It’s really difficult to talk about this record. It always reminds me of – I think it was David Byrne who said that talking about music is like dancing to architecture. Especially talking about this record because I really don’t understand it . . . but I like it.

You just said emphatically that you knew you weren’t going to keep going in a pop direction. Is that because you were unsatisfied with it, or is that just because creatively you’re always looking to do something different?

Definitely not unsatisfied with it, no. We kinda just felt like we were done with it, in a certain way. We’re not done with it in general. We’ll probably write something like that again. It was just, we felt a need to explore something different. It’s really difficult to explain. We felt like . . . let’s explore our insides again, rather than just continuing in the same direction. When we talk about Med Sud, we sometimes say that we kinda did that record on autopilot. It happened quite quickly. It was a really fast process, that record. Writing and recording it and everything about it, it just kind of appeared in front of us all of the sudden. Not very much thought went into it. It just became what it was.

With this record, the new record, Valtari, we had to put so much more into it. We had to really think what we were doing. I guess that is why we tend to use the word introverted with this record, because we were always talking about the music and discussing the record. The last record before this just appeared, while this one really had to be born.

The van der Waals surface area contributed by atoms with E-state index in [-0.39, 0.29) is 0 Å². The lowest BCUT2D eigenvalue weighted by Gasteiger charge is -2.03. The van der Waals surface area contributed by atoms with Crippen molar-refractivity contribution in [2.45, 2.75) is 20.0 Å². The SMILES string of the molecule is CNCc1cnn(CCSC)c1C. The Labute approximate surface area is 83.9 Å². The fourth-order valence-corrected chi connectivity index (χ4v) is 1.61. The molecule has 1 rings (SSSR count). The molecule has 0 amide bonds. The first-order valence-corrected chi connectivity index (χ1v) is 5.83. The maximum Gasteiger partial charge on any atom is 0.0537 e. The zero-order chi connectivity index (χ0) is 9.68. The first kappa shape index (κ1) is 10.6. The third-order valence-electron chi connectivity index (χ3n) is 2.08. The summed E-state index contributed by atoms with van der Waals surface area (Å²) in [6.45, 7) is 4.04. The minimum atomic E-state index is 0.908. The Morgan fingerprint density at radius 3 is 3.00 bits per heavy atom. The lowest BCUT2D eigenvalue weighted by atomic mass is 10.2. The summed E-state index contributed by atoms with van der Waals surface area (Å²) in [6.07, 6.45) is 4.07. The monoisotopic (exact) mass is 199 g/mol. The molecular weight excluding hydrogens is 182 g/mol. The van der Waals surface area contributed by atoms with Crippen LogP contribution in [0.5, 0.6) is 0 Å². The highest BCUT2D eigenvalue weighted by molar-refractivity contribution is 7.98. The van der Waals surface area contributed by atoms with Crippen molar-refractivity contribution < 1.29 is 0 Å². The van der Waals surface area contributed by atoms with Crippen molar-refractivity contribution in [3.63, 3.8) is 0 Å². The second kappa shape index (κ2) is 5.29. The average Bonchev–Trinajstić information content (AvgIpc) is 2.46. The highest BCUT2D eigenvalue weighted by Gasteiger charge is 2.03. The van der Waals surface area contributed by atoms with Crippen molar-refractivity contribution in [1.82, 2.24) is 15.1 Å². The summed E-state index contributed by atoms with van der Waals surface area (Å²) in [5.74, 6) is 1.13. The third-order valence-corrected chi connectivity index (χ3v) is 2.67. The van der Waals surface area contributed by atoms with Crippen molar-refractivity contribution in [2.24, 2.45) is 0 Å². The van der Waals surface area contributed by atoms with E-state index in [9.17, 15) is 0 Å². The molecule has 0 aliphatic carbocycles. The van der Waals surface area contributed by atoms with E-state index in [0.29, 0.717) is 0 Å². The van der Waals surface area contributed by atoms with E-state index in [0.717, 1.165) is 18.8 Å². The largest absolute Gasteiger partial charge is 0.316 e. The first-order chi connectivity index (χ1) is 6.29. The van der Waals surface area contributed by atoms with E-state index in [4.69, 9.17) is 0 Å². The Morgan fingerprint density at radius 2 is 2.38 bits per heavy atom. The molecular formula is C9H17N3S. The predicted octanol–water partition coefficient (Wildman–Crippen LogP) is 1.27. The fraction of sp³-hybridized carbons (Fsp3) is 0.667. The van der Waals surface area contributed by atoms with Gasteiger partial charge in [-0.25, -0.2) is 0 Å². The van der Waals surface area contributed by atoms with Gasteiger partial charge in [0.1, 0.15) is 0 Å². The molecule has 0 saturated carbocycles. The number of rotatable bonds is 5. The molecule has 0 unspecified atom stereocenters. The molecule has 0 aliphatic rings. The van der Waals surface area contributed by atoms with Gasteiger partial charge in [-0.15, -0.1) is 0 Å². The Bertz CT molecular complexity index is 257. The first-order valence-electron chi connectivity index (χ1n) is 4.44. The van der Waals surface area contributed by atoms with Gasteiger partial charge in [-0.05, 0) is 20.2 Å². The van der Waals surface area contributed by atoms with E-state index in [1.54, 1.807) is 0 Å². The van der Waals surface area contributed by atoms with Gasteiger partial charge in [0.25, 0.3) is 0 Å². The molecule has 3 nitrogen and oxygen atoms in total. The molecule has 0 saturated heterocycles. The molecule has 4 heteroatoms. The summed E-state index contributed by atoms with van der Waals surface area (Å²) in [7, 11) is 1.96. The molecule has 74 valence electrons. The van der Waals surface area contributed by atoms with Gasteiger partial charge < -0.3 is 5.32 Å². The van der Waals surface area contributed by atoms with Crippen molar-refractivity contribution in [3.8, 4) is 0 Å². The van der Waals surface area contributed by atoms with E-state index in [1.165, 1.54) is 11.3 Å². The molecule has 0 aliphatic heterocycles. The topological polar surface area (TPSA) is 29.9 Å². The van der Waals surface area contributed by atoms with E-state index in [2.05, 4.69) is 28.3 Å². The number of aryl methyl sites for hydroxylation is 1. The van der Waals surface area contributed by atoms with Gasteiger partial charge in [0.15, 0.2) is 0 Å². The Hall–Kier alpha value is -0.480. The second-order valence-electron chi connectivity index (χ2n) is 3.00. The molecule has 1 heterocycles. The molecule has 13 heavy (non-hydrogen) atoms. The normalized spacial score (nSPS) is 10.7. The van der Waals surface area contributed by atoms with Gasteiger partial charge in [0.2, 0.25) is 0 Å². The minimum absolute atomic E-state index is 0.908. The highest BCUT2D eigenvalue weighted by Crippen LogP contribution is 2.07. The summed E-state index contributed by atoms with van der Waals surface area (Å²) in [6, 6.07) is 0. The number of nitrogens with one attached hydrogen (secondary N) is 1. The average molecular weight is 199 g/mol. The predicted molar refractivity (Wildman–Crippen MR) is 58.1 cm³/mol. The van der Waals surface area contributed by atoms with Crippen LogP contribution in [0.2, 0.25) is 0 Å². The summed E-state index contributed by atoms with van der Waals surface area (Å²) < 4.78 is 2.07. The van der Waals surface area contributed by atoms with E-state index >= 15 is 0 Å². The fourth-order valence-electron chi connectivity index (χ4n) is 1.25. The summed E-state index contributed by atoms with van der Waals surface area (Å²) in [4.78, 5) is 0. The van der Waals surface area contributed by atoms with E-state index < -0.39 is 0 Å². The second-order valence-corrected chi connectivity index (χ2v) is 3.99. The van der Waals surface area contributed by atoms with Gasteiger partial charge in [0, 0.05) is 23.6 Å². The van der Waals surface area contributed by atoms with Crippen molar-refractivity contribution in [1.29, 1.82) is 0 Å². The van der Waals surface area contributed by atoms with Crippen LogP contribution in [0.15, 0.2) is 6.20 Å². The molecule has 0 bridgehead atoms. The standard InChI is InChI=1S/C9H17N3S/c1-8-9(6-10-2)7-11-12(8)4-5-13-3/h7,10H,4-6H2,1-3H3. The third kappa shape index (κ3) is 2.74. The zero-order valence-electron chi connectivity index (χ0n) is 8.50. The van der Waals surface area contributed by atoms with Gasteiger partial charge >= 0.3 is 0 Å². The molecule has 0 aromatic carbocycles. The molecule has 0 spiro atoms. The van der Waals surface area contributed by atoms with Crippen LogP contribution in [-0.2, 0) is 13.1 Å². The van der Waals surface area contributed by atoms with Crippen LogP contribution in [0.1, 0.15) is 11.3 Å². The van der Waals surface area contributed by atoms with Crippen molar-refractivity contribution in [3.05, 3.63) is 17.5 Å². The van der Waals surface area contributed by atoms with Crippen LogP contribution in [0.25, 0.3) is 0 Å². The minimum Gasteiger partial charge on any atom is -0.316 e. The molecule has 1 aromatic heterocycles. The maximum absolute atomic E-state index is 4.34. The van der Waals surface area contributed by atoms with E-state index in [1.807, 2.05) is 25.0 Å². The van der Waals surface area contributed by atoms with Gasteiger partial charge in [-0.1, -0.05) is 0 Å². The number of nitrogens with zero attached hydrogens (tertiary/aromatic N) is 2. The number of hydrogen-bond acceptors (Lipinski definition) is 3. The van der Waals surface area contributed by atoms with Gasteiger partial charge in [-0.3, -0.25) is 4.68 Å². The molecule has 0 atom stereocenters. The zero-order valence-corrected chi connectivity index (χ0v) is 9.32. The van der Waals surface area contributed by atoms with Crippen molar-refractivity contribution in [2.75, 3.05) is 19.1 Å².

There’s a rumor that the band has already created and completed a second new album, one that’s very different from this one, to be released in 2013. Is there any truth to that?

No. No. Absolutely not. But at the moment we’re just feeling really good about the music and really good about being in the band. Every time we rehearse we’re working on something and we find it hard to just rehearse old stuff. We tend to slowly move into something new. I think we’re very excited about doing something more. I think we’ll definitely not be waiting as long as we have been in the past. We’re feeling really excited. We want to continue.

I read a music resource site on the Internet that listed Bjork as one of your top influences as a band. Do you think they assumed that just because of geography?

I would definitely say that we wouldn’t put Bjork near the top, no. [Laughs] I think she’s fantastic, but I personally wouldn’t put her as an influence.

In This Article: Sigur Ros